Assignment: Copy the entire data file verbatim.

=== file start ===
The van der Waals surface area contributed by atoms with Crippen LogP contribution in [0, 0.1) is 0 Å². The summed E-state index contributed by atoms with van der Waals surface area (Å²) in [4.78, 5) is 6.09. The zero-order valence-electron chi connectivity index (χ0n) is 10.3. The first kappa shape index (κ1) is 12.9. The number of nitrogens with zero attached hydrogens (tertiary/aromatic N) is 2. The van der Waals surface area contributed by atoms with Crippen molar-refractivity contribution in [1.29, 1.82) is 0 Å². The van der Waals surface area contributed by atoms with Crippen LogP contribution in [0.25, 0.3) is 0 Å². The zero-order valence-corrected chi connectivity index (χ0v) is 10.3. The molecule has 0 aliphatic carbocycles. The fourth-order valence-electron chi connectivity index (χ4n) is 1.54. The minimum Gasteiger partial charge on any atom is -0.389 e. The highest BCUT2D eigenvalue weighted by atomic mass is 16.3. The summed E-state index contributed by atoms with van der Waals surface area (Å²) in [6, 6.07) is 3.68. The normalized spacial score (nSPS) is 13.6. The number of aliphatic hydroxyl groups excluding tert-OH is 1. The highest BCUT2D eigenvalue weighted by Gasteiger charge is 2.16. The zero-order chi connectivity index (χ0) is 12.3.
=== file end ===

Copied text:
The van der Waals surface area contributed by atoms with Crippen LogP contribution in [0, 0.1) is 0 Å². The summed E-state index contributed by atoms with van der Waals surface area (Å²) in [4.78, 5) is 6.09. The zero-order valence-electron chi connectivity index (χ0n) is 10.3. The first kappa shape index (κ1) is 12.9. The number of nitrogens with zero attached hydrogens (tertiary/aromatic N) is 2. The van der Waals surface area contributed by atoms with Crippen molar-refractivity contribution in [1.29, 1.82) is 0 Å². The van der Waals surface area contributed by atoms with Crippen LogP contribution in [0.25, 0.3) is 0 Å². The zero-order valence-corrected chi connectivity index (χ0v) is 10.3. The molecule has 0 aliphatic carbocycles. The fourth-order valence-electron chi connectivity index (χ4n) is 1.54. The minimum Gasteiger partial charge on any atom is -0.389 e. The highest BCUT2D eigenvalue weighted by atomic mass is 16.3. The summed E-state index contributed by atoms with van der Waals surface area (Å²) in [6, 6.07) is 3.68. The normalized spacial score (nSPS) is 13.6. The number of aliphatic hydroxyl groups excluding tert-OH is 1. The highest BCUT2D eigenvalue weighted by Gasteiger charge is 2.16. The zero-order chi connectivity index (χ0) is 12.3.